For a bank, a loan is the same thing an order is for a manufacturer.  Loans show up on a bank’s books as assets, and that’s the part of what helps determine a bank’s stock value.  Of course, if a bank takes an extra fee, no questions asked, as Citigroup did from Raul Salinas de Gortari, brother of the former Mexican president, for laundering $100 million in drug profits, who’s to say how that money gets reported when it comes to net profits?
[*G ~ for more on Enron’s energy manipulation and price gouging scheme – I recommend the Smartest Guys in the Room: The Amazing Rise and Scandalous Fall of Enron, it is also a PBS, Independent Lens documentary.]
Birds do it, bees do it – even GE does it
In 2000 the Department of Justice held a drug money laundering conference and invited some of the biggest names on Wall Street.  The names were not chosen by accident.  Their products had been tracked and linked to money laundering operations in Colombia.  It had been noticed how much drug money was going into the bottom lines of certain major corporations.  The companies asked to attend the conference were Hewlett Packard, Ford, Sony, General Motors, Whirlpool, General Electric, and Philip Morris.
These companies, according to PBS and the Justice Department, were merely innocent victims of the trade.  It’s hard to understand how you are being victimized if your sales are great and people are paying with cash.  But the case of Philip Morris perhaps exemplifies general corporate attitudes about drug money.  Philip Morris had been sued by the government of Colombia for smuggling Marlboro cigarettes into that country (bypassing the tax man) and readily accepting large amounts of drug cash from traffickers, then smuggling the cash back into the United States.
Just recently the tobacco giant RJ Reynolds (Nabisco) had been sued by the entire European Union for large-scale smuggling and money laundering.  The competitive edge provided by handling drug money is an instrumental factor in who can compete in a globalized, new-world, corporate order.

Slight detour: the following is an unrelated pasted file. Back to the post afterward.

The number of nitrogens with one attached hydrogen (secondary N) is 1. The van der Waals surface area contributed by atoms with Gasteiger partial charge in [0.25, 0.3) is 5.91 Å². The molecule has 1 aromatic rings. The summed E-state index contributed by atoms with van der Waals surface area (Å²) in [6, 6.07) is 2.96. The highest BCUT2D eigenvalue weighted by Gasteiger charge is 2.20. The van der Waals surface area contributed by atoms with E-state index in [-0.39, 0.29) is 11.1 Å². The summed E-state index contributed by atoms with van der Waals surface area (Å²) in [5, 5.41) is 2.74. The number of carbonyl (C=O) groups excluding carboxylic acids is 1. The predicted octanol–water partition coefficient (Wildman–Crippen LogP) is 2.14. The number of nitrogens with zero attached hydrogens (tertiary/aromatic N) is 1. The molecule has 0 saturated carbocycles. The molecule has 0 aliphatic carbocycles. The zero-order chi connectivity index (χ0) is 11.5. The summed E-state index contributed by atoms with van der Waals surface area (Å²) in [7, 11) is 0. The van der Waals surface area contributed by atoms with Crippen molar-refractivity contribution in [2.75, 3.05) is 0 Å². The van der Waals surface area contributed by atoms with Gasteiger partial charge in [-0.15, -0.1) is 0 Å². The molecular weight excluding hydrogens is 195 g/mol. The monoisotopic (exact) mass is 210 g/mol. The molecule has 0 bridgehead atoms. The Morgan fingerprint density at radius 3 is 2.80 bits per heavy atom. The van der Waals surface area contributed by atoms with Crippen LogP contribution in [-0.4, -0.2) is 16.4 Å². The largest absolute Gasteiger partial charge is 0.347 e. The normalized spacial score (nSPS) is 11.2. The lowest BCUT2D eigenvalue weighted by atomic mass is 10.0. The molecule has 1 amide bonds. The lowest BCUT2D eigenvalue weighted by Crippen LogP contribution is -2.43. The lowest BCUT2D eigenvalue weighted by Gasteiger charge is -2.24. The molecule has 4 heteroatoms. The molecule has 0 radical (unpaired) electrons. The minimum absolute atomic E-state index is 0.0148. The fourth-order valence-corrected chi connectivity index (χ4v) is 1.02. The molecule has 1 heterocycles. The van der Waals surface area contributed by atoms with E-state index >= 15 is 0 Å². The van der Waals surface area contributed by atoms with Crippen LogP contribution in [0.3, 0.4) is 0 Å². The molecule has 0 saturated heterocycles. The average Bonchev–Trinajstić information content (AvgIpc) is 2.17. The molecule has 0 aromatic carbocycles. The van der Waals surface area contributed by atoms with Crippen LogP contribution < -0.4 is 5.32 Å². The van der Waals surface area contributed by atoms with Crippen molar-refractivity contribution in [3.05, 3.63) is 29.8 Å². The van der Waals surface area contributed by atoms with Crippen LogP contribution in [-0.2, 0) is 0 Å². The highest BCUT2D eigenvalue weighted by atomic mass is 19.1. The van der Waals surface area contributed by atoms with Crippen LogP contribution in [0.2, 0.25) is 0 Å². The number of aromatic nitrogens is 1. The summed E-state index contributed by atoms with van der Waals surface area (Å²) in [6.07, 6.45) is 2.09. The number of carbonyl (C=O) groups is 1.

A final note before moving on: As Enron (an energy trading company) was failing, the energy giant Dynegy put up $1.5 billion in cash as a part of a plan to bail Enron out.  Enron got the money and Dynegy wound up getting nothing.  What is significant is that Chevron, which had vast investments in central Asian oil fields, had been a part owner of Dynegy since 1996.  In 2001 Chevron added to its investment by giving Dynegy $1.5 billion just before Dynegy gave $1.5 billion to Enron.  So Chevron was either directly or indirectly bailing out Enron, without getting tarred by the unfolding scandal.
This takes on added significance given Enron’s drug money laundering connections and the fact that Enron, along with other energy companies like Halliburton, had deep financial connections in the region that were tied both to the successful development of central Asian oil and gas and had ready access to drug cash.
Enron had the contracts and the feasibility studies for much of the pipeline construction that was desperately needed in the region, and it also had a $3 billion investment in a new “white elephant” natural gas-powered electrical-generating station in Dabhol, India, that had only one problem: it couldn’t get access to cheap natural gas without a pipeline across Afghanistan.  One former oil industry corporate attorney summed it up best when he said, “When big oil eats, everybody eats.  When big oil doesn’t eat, nobody eats.”
NEXT : Part Three of Unholy Trinity / The Smoking Guns

Read the full story – get a copy of Crossing the Rubicon: The Decline of the American Empire at the End of the Age of Oil now.

My thanks to Michael Ruppert for allowing me to share this historically important work.  
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*Sources and footnotes are in the back of the book – it is close to 700 pages long and there are over 6,000 footnotes.  Since the publication of this book in 2004, not one word, footnote or statement has been challenged, asked to be redacted, and Mike has never been sued.
Mr. Ruppert is the publisher and editor of From The Wilderness, a newsletter read by more than 16,000 subscribers in 40 countries. (Archives are still accessible for research.) A former Los Angeles Police Department narcotics investigator, he is widely known for his groundbreaking stories on US involvement in the drug trade, Peak Oil and 9/11.